It’s the Sunday after Thanksgiving…I’ve got a mix of holiday music blaring from my Pandora station. Some Whitney, some Josh Grobin, some Hezekiah Walker. I love this time of year, especially because I love the hymns and melodies associated with it and every year I can’t wait to start playing these. This year, I began two weeks before Thanksgiving. Quietly at first because I didn’t want to disturb the students, but also because I didn’t want to be judged. 🙂
Last year, I was the Resident Director on-call for the college break so I spent much of the time cooking and feeding the students who weren’t able to go home. We played games and watched movies after we ate. For some reason, every day of that 10-day break I fed mostly the boys. It fascinated me to no end, that they would show up, help cook or clean-up, then eat and play games and then say good night. Each night one of them would ask me if I had seen a particular movie and when I said no, then they’d make sure to put that on. “We have to get you caught up!” To what? I was at least 22 years older than each of them. There was no catching up to be done as far as I was concerned, but I was amused. All the same, it was really cute to have a brood of boys. We topped off our week by camping outside Best Buy at 4am for Black Friday deals. This year I spent it quietly, cooking, eating, playing housewife and watching movies in north country where only brave Black folk go (upstate NY near the Canadian border).
The major holidays for me, have always been about giving of myself to others. My Thanksgivings since I arrived in the U.S. have been spent serving and eating at a Soup Kitchen or hosting a motley crew of immigrants who also felt misplaced themselves and tended to gather together. Since I’m usually too far away from home to join my blood family, I create lots of families of choice, and as the hostess extraordinaire that I am, attempt to bring all of them together. So this Thanksgiving was so out of character for me that I didn’t think I’d survive. I did, and I also got a chance to think deeply about what I required from life to be all of myself. My sense of family is so big because of the way I was raised.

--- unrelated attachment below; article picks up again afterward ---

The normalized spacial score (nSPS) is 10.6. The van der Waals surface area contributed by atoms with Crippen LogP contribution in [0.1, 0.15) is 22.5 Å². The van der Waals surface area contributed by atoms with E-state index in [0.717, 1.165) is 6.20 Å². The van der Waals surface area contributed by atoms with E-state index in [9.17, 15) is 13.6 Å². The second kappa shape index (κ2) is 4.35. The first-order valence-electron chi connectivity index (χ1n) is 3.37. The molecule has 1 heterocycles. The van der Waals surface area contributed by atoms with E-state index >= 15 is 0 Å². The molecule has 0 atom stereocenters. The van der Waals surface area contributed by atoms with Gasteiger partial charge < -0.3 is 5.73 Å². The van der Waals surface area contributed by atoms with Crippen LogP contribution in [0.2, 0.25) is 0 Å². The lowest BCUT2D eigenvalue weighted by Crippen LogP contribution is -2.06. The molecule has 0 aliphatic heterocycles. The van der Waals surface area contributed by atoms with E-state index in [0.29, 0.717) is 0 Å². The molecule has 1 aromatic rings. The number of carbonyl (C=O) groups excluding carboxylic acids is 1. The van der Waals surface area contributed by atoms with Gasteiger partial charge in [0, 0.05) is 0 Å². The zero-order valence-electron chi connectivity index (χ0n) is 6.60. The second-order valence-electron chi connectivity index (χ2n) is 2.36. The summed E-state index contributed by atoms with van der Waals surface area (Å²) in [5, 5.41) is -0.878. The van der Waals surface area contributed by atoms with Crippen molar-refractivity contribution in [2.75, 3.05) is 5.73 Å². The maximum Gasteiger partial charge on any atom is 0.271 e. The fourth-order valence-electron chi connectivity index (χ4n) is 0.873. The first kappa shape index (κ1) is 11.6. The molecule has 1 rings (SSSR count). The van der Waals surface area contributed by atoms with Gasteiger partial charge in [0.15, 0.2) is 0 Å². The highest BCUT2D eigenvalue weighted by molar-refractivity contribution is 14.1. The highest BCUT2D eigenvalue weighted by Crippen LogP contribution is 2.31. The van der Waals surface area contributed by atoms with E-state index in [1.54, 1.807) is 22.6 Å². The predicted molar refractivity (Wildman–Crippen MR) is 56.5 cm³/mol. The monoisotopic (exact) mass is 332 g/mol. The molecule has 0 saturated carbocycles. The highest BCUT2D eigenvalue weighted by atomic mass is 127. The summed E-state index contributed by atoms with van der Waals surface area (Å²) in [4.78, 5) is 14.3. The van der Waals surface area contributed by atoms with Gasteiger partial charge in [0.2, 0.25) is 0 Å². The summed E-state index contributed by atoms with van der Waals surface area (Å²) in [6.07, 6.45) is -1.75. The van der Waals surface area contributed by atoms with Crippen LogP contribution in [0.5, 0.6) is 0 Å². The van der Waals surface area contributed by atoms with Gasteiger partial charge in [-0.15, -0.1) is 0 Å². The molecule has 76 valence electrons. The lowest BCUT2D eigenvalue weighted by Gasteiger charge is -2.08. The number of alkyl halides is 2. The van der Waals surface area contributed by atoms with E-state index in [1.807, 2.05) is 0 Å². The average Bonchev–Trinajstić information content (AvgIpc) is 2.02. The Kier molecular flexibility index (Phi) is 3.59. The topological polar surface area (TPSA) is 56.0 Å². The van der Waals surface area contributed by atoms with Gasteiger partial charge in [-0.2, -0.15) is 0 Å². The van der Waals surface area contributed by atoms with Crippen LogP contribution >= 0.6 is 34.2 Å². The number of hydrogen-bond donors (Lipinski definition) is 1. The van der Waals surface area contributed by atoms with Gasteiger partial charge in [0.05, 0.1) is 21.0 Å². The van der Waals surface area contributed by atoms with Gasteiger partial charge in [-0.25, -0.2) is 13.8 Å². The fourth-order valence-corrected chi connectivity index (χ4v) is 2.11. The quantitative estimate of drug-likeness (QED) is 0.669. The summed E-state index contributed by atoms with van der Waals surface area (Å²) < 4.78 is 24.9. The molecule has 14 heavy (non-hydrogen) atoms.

Although my family back on the continent consisted of myself, my middle sister, our maternal grandmother and whomever was working for us at any given time (housekeeper, painter, taxi driver, etc) we usually opened up my home and hearts to everyone else. Grandmother was a very private and exclusionary sort of person, but she also took her civic duties to the less fortunate very seriously. We helped the housekeeper with the chores and cooking for the holidays and we always brought old clothes and toys to the donation bin at church during the year, but at Christmas, we also made care packages for various families around who we knew were struggling. The best part of all though, was the party we threw for the neighborhood kids and sometimes those adults who we knew lived alone or had no one to share the season with. She took her conviction as a Christian and Catholic very seriously.
We lived in a part of town that was the median between the “shi-shi” neighborhood and what we would term the slums, though not the worst of what the country has to offer. Grandmother complained often that when she bought her property, she had no idea that it would develop into such a place. She spoke of ruffians and riff-raff often with such indignity. How dare they squat? How could people be so filthy? Education was the answer! The British should never have left! She often went on tirades about the state of the world based solely on our changing neighborhood. All this aside, she loved the fact that she was one of the few educated people on our side of town. As well as the one Mulatto who still lived a relatively British life. In our neighborhood, she was called “Obronyi” something I knew she prided herself on. In any case, this is another story for that memoir I keep teasing you with.